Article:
We had found it was getting increasingly difficult to get too worked up over Hanukkah. We'd hit that time in our lives when the kids were grown up and there weren't any grandchildren yet. We still wanted to do something for Hanukkah (any excuse to get together for a brisket seems like a good idea) but we also wanted it to be something that adults would enjoy.
A few years ago we came up with the idea of a book exchange. Everyone brings a book or two that's wrapped and of general interest. At some point in the evening, each of us picks a book from the pile, rips it open, and declares they were just about to buy it for themselves. And if the book's not to your taste you can always find someone to swap it with.
Another tradition we picked up from a source now long forgotten, is to change the order of the candles, so instead of lighting one the first night and adding one each subsequent night, we light all the candles the first night and one less each following evening. This makes some kind of sense, since the Maccabees started out with a full blaze and the danger of running out of lighting oil would have meant the light getting lower and lower as the week wore on. So the gradual dimming puts some real suspense into the holiday. Heartstopping if you think about it. And the other benefit is that most people like to get together for the first night, and lighting the one lonesome candle doesn't make for a lot of goosebumps. But the whole menorah blazing away, well it's very satisfying for the pyromaniac hiding in each of us.
I know you're in suspense wanting to know about those caviar latkes. First of all, full disclosure, we don't have them every year. Sevruga caviar doesn't exactly grow on trees and some years are leaner than others. The tradition started when we began to enjoy our caviar on buckwheat blinis. Little buckwheat pancakes, a little sour cream, a touch of caviar: perfection. Now here comes Hanukkah and we've got these little potato pancakes and the sour cream. For those who aren't so crazy about apple sauce what else might we try? You got it -- an Aha! moment.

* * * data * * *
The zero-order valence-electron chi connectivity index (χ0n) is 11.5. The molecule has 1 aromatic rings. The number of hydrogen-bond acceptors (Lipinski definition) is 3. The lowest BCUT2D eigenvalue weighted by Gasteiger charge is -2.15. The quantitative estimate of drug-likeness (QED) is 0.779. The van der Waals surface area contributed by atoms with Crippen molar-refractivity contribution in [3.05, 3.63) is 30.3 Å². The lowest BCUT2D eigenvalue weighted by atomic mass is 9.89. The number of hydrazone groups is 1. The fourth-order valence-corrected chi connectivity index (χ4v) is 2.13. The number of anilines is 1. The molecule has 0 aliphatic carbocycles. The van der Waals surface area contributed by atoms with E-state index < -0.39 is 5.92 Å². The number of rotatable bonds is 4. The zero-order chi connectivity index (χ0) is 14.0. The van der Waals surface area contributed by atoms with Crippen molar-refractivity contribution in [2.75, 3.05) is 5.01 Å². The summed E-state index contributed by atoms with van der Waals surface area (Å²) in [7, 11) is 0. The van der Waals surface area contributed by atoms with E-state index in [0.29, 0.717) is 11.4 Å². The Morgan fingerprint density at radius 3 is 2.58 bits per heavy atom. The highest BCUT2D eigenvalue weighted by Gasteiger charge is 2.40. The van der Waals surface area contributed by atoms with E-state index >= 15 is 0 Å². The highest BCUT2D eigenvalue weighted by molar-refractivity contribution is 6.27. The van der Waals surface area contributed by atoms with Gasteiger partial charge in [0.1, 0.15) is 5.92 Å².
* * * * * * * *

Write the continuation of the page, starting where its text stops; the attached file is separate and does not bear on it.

Here's the recipe we prefer for the latkes. It comes from the Fairmount Temple Cookbook and was published by the Fairmount Temple Sisterhood, Cleveland, in 1957. The cookbook offers two recipes for latkes and I'll bet at least two separate communities have formed by supporters of each. I'm not crazy about Mrs. Reitman's version, so here's the one from Mrs. Morris Schuster. It's supposed to make 18 crisp pancakes. (Mrs. Reitman made no claim regarding crispness.)
3 large potatoes
1 small onion
2 tablespoons flour
1 teaspoon salt
Grate potatoes and onion. (Note from your blogger -- no compromises here! Grating means by hand and risking bloodying your knuckles is a must. Cuisinarts are considered cheating and if you go down this road you might be bringing back the Greeks to lay siege to the Maccabees once again.) Beat eggs well, add to potatoes. Add salt and flour. Mix well. (Sorry, blogger intruding again. Mrs. Schuster didn't leave us precise guidance as to diameter of the latkes or thickness. I guess you could shape all the materials and see if you end up with 18 patties and adjust accordingly, or you could go for patties that are 3 inches across and 3/8ths of an inch thick. And Mrs. Schuster doesn't specify the oil. Probably Crisco in her day. I'd suggest olive or rice bran oil.) Turn only when underside is golden brown. Fry on second side.
And if it's been a good year, a dollop of sour cream on top and a little bit of caviar. Enjoy! As for us this year, we're now waiting for our first grandchild, now two years old, to develop a taste for caviar.